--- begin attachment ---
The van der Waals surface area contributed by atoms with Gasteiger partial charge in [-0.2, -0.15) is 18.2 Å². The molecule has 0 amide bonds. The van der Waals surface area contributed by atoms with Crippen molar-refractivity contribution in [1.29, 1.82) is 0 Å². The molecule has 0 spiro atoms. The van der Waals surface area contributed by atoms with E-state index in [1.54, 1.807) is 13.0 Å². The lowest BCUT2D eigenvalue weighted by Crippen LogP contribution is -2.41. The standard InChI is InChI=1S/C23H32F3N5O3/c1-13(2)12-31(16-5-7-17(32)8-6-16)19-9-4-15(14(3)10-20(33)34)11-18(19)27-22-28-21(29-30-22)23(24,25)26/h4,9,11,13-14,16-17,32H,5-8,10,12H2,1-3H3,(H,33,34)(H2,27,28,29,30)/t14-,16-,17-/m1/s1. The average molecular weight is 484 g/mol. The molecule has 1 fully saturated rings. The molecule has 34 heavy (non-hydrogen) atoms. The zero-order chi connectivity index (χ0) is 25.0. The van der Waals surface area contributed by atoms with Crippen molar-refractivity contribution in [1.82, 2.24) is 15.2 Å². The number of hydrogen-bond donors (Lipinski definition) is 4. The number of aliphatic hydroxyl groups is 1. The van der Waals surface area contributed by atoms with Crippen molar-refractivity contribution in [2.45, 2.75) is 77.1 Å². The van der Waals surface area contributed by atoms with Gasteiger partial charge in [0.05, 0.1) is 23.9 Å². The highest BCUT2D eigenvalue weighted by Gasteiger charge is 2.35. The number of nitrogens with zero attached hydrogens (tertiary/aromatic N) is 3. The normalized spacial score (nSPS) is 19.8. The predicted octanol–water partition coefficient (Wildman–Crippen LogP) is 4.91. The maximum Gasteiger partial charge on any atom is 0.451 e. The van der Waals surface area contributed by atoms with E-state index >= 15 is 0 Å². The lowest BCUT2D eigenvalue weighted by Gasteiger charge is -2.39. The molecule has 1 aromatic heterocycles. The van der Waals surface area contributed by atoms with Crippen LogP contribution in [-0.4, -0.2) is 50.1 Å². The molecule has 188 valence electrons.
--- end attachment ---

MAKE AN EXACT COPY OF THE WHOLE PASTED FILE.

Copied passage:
The van der Waals surface area contributed by atoms with Gasteiger partial charge in [-0.2, -0.15) is 18.2 Å². The molecule has 0 amide bonds. The van der Waals surface area contributed by atoms with Crippen molar-refractivity contribution in [1.29, 1.82) is 0 Å². The molecule has 0 spiro atoms. The van der Waals surface area contributed by atoms with E-state index in [1.54, 1.807) is 13.0 Å². The lowest BCUT2D eigenvalue weighted by Crippen LogP contribution is -2.41. The standard InChI is InChI=1S/C23H32F3N5O3/c1-13(2)12-31(16-5-7-17(32)8-6-16)19-9-4-15(14(3)10-20(33)34)11-18(19)27-22-28-21(29-30-22)23(24,25)26/h4,9,11,13-14,16-17,32H,5-8,10,12H2,1-3H3,(H,33,34)(H2,27,28,29,30)/t14-,16-,17-/m1/s1. The average molecular weight is 484 g/mol. The molecule has 1 fully saturated rings. The molecule has 34 heavy (non-hydrogen) atoms. The zero-order chi connectivity index (χ0) is 25.0. The van der Waals surface area contributed by atoms with Crippen molar-refractivity contribution in [1.82, 2.24) is 15.2 Å². The number of hydrogen-bond donors (Lipinski definition) is 4. The number of aliphatic hydroxyl groups is 1. The van der Waals surface area contributed by atoms with Crippen molar-refractivity contribution in [2.45, 2.75) is 77.1 Å². The van der Waals surface area contributed by atoms with Gasteiger partial charge in [0.05, 0.1) is 23.9 Å². The highest BCUT2D eigenvalue weighted by Gasteiger charge is 2.35. The number of nitrogens with zero attached hydrogens (tertiary/aromatic N) is 3. The normalized spacial score (nSPS) is 19.8. The predicted octanol–water partition coefficient (Wildman–Crippen LogP) is 4.91. The maximum Gasteiger partial charge on any atom is 0.451 e. The van der Waals surface area contributed by atoms with E-state index >= 15 is 0 Å². The lowest BCUT2D eigenvalue weighted by Gasteiger charge is -2.39. The molecule has 1 aromatic heterocycles. The van der Waals surface area contributed by atoms with Crippen LogP contribution in [-0.4, -0.2) is 50.1 Å². The molecule has 188 valence electrons.